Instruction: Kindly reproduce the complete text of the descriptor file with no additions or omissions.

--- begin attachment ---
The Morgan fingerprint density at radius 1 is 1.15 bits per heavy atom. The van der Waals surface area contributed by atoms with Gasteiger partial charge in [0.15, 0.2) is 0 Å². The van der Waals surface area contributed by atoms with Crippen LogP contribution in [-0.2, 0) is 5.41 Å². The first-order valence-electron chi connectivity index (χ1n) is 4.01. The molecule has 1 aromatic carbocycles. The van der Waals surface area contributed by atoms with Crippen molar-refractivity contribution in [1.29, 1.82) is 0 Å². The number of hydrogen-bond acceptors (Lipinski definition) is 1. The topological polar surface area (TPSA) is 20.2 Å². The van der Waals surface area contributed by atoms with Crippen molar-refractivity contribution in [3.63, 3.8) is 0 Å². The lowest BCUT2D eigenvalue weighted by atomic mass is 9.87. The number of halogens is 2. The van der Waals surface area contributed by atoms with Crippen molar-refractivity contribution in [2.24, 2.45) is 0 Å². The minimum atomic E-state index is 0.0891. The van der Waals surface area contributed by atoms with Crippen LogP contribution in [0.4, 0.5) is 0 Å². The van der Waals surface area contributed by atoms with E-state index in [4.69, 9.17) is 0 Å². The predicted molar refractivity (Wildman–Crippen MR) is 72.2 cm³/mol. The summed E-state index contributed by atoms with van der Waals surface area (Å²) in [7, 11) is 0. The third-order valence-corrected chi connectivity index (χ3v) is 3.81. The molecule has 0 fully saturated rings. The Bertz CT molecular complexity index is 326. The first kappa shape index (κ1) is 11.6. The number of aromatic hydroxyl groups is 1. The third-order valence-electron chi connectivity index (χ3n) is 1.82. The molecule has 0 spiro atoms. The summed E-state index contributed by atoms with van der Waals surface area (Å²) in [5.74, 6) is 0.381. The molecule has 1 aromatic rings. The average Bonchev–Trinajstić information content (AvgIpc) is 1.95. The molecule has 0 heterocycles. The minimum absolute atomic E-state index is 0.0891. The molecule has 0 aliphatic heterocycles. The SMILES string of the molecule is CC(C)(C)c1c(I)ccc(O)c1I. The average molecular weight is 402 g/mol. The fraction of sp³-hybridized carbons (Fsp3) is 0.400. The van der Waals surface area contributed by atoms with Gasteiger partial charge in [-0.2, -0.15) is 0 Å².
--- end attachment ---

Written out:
The Morgan fingerprint density at radius 1 is 1.15 bits per heavy atom. The van der Waals surface area contributed by atoms with Gasteiger partial charge in [0.15, 0.2) is 0 Å². The van der Waals surface area contributed by atoms with Crippen LogP contribution in [-0.2, 0) is 5.41 Å². The first-order valence-electron chi connectivity index (χ1n) is 4.01. The molecule has 1 aromatic carbocycles. The van der Waals surface area contributed by atoms with Crippen molar-refractivity contribution in [1.29, 1.82) is 0 Å². The number of hydrogen-bond acceptors (Lipinski definition) is 1. The topological polar surface area (TPSA) is 20.2 Å². The van der Waals surface area contributed by atoms with Crippen molar-refractivity contribution in [3.63, 3.8) is 0 Å². The lowest BCUT2D eigenvalue weighted by atomic mass is 9.87. The number of halogens is 2. The van der Waals surface area contributed by atoms with Crippen molar-refractivity contribution in [2.24, 2.45) is 0 Å². The minimum atomic E-state index is 0.0891. The van der Waals surface area contributed by atoms with Crippen LogP contribution in [0.4, 0.5) is 0 Å². The van der Waals surface area contributed by atoms with E-state index in [4.69, 9.17) is 0 Å². The predicted molar refractivity (Wildman–Crippen MR) is 72.2 cm³/mol. The summed E-state index contributed by atoms with van der Waals surface area (Å²) in [7, 11) is 0. The third-order valence-corrected chi connectivity index (χ3v) is 3.81. The molecule has 0 fully saturated rings. The Bertz CT molecular complexity index is 326. The first kappa shape index (κ1) is 11.6. The number of aromatic hydroxyl groups is 1. The third-order valence-electron chi connectivity index (χ3n) is 1.82. The molecule has 0 spiro atoms. The summed E-state index contributed by atoms with van der Waals surface area (Å²) in [5.74, 6) is 0.381. The molecule has 1 aromatic rings. The average Bonchev–Trinajstić information content (AvgIpc) is 1.95. The molecule has 0 heterocycles. The minimum absolute atomic E-state index is 0.0891. The molecule has 0 aliphatic heterocycles. The SMILES string of the molecule is CC(C)(C)c1c(I)ccc(O)c1I. The average molecular weight is 402 g/mol. The fraction of sp³-hybridized carbons (Fsp3) is 0.400. The van der Waals surface area contributed by atoms with Gasteiger partial charge in [-0.2, -0.15) is 0 Å².